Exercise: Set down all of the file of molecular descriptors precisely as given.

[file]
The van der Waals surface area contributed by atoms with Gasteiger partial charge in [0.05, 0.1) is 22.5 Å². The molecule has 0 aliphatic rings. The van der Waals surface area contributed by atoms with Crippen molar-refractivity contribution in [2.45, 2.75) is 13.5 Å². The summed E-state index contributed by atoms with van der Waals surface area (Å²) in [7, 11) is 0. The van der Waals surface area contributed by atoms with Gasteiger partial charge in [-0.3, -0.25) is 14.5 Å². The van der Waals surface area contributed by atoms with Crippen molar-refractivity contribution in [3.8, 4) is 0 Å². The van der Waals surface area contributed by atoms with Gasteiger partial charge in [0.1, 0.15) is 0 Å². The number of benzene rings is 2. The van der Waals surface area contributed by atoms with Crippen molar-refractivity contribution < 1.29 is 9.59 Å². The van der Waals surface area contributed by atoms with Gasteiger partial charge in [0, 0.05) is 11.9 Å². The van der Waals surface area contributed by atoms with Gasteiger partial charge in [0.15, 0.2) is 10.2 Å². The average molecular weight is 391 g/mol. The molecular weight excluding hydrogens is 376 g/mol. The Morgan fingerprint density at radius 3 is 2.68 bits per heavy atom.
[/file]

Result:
The van der Waals surface area contributed by atoms with Gasteiger partial charge in [0.05, 0.1) is 22.5 Å². The molecule has 0 aliphatic rings. The van der Waals surface area contributed by atoms with Crippen molar-refractivity contribution in [2.45, 2.75) is 13.5 Å². The summed E-state index contributed by atoms with van der Waals surface area (Å²) in [7, 11) is 0. The van der Waals surface area contributed by atoms with Gasteiger partial charge in [-0.3, -0.25) is 14.5 Å². The van der Waals surface area contributed by atoms with Crippen molar-refractivity contribution in [3.8, 4) is 0 Å². The van der Waals surface area contributed by atoms with Gasteiger partial charge in [0.1, 0.15) is 0 Å². The number of benzene rings is 2. The van der Waals surface area contributed by atoms with Crippen molar-refractivity contribution < 1.29 is 9.59 Å². The van der Waals surface area contributed by atoms with Gasteiger partial charge in [0, 0.05) is 11.9 Å². The van der Waals surface area contributed by atoms with Gasteiger partial charge in [0.15, 0.2) is 10.2 Å². The average molecular weight is 391 g/mol. The molecular weight excluding hydrogens is 376 g/mol. The Morgan fingerprint density at radius 3 is 2.68 bits per heavy atom.